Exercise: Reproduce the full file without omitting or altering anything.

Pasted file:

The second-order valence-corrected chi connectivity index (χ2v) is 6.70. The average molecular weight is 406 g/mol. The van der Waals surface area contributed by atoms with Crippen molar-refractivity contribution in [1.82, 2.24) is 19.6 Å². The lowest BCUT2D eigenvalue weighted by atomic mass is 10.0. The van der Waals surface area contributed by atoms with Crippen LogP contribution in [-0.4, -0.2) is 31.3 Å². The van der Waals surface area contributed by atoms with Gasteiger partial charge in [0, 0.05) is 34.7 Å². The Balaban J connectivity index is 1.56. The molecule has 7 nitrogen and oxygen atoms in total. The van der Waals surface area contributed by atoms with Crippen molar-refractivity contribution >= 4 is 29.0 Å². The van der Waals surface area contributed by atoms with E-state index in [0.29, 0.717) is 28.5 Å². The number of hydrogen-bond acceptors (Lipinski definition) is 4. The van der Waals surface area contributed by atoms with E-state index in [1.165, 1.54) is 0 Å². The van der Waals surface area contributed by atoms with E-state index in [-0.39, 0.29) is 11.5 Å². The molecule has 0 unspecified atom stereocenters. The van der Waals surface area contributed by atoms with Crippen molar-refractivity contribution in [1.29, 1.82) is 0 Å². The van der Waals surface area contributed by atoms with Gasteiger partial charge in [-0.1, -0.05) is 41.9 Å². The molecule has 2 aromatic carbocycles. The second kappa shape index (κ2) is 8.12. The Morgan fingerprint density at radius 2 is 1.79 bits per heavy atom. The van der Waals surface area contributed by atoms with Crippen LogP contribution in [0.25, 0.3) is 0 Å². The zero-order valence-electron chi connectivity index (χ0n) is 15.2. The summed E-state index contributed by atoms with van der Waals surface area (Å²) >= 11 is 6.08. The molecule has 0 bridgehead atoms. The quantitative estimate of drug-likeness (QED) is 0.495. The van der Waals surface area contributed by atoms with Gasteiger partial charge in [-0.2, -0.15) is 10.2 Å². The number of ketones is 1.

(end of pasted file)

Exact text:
The second-order valence-corrected chi connectivity index (χ2v) is 6.70. The average molecular weight is 406 g/mol. The van der Waals surface area contributed by atoms with Crippen molar-refractivity contribution in [1.82, 2.24) is 19.6 Å². The lowest BCUT2D eigenvalue weighted by atomic mass is 10.0. The van der Waals surface area contributed by atoms with Crippen LogP contribution in [-0.4, -0.2) is 31.3 Å². The van der Waals surface area contributed by atoms with Gasteiger partial charge in [0, 0.05) is 34.7 Å². The Balaban J connectivity index is 1.56. The molecule has 7 nitrogen and oxygen atoms in total. The van der Waals surface area contributed by atoms with Crippen molar-refractivity contribution >= 4 is 29.0 Å². The van der Waals surface area contributed by atoms with E-state index in [0.29, 0.717) is 28.5 Å². The number of hydrogen-bond acceptors (Lipinski definition) is 4. The van der Waals surface area contributed by atoms with E-state index in [1.165, 1.54) is 0 Å². The van der Waals surface area contributed by atoms with E-state index in [-0.39, 0.29) is 11.5 Å². The molecule has 0 unspecified atom stereocenters. The van der Waals surface area contributed by atoms with Crippen molar-refractivity contribution in [1.29, 1.82) is 0 Å². The van der Waals surface area contributed by atoms with Gasteiger partial charge in [-0.1, -0.05) is 41.9 Å². The molecule has 2 aromatic carbocycles. The second kappa shape index (κ2) is 8.12. The Morgan fingerprint density at radius 2 is 1.79 bits per heavy atom. The van der Waals surface area contributed by atoms with Crippen LogP contribution in [0.25, 0.3) is 0 Å². The zero-order valence-electron chi connectivity index (χ0n) is 15.2. The summed E-state index contributed by atoms with van der Waals surface area (Å²) >= 11 is 6.08. The molecule has 0 bridgehead atoms. The quantitative estimate of drug-likeness (QED) is 0.495. The van der Waals surface area contributed by atoms with Gasteiger partial charge in [-0.2, -0.15) is 10.2 Å². The number of ketones is 1.